DEAR HARRIETTE: I could really use help from you and your readers. I need to know if any of your readers have had a spouse cheat on them. Did they stay together, or did they file for divorce? What was the effect on their children?
My husband had a lengthy affair with a woman who was 10 years his senior. We spent 14 months in counseling to try and work things out. I think I have an understanding of why the affair happened in the first place. But I cannot get past all of the hurt, the lies, the mistrust and the failure to honor our marital vows.
I recently moved out of his house so I could get a better grip on getting over the affair. This really hurts, and I need some advice. -- Heartbroken, Philadelphia
DEAR HEARTBROKEN: I'm so sorry this happened to you. Your feelings of devastation ring through your words. It sounds as if you did the right things, from getting counseling to moving out after you felt you weren't healing.
Some couples are able to weather an affair and reclaim their love on the other side. To do so, both have to want the relationship and be willing to talk out any issues that come up as they finally forgive each other for everything that led up to the break in the marriage vows. Is this an easy process? No.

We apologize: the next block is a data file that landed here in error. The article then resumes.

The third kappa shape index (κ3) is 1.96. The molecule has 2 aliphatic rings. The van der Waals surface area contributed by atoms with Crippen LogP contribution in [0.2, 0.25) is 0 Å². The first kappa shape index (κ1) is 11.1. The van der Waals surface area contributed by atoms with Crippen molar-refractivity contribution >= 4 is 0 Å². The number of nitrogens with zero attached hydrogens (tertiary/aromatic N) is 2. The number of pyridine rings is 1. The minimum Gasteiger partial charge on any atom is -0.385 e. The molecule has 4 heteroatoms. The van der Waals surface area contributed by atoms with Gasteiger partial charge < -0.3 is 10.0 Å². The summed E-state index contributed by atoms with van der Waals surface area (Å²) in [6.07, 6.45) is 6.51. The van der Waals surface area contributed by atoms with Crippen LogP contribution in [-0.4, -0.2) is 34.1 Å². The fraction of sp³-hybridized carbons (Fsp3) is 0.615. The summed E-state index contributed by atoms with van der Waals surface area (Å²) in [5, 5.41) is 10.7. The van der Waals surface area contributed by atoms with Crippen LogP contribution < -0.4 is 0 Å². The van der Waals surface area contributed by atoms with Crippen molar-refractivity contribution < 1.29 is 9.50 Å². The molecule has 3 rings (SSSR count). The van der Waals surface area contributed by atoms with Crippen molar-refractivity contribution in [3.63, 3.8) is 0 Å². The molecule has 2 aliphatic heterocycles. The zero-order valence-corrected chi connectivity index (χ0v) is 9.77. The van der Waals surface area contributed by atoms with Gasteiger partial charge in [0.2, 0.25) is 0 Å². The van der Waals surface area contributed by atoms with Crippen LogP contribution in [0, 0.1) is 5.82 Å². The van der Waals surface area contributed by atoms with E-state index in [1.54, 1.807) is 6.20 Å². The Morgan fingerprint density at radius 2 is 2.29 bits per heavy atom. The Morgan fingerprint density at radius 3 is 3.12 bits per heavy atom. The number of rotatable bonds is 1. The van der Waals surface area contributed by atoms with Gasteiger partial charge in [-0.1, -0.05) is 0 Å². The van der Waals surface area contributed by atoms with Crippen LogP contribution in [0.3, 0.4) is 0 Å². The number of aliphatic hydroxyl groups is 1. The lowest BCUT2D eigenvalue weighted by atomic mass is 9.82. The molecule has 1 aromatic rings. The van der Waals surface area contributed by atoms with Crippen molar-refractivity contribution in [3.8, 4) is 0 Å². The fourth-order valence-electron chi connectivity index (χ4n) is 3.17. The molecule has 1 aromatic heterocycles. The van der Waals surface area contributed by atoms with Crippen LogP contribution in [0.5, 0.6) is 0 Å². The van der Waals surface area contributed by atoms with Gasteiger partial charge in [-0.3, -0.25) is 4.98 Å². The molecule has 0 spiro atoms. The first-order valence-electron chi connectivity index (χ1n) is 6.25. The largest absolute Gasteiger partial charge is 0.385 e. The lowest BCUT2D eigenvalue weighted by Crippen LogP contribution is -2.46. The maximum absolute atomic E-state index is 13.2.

Because you have children, it's essential that you remain respectful of each other and connected to your children, regardless of what happens between the two of you. Resist the temptation to speak poorly about each other, no matter what happens.
You should continue to get counseling support for your personal healing. Be sure to give your children extra attention, because they are living through this hell, too.
I invite readers to share their insights.
DEAR HARRIETTE: I love to read your column in the Examiner. You have such good advice!
Every year, I get presents for my long-lost relatives in Connecticut, and they send me broken, used stuff or nothing at all, and no thank you.
I know God grades on what you give, not what you get. That's what I'm REALLY worried about! Still, this year I'm feeling like I'm boiling over about it. They're very well off, and I just have this cottage industry transcribing legal documents. It feels like they don't even want to be related to me. Do I get them stuff anyway? -- Feeling Dissed, Washington, D.C.
DEAR FEELING DISSED: You are correct that you should not give to receive. At the same time, if you get no joy from giving to these people, stop giving to them. Clearly, they don't value gifts in the same way that you do.
Instead of sending them something that you have bought, consider sending a lovely holiday card with a personalized message. This connects you in a loving and meaningful way, with no need for a reply.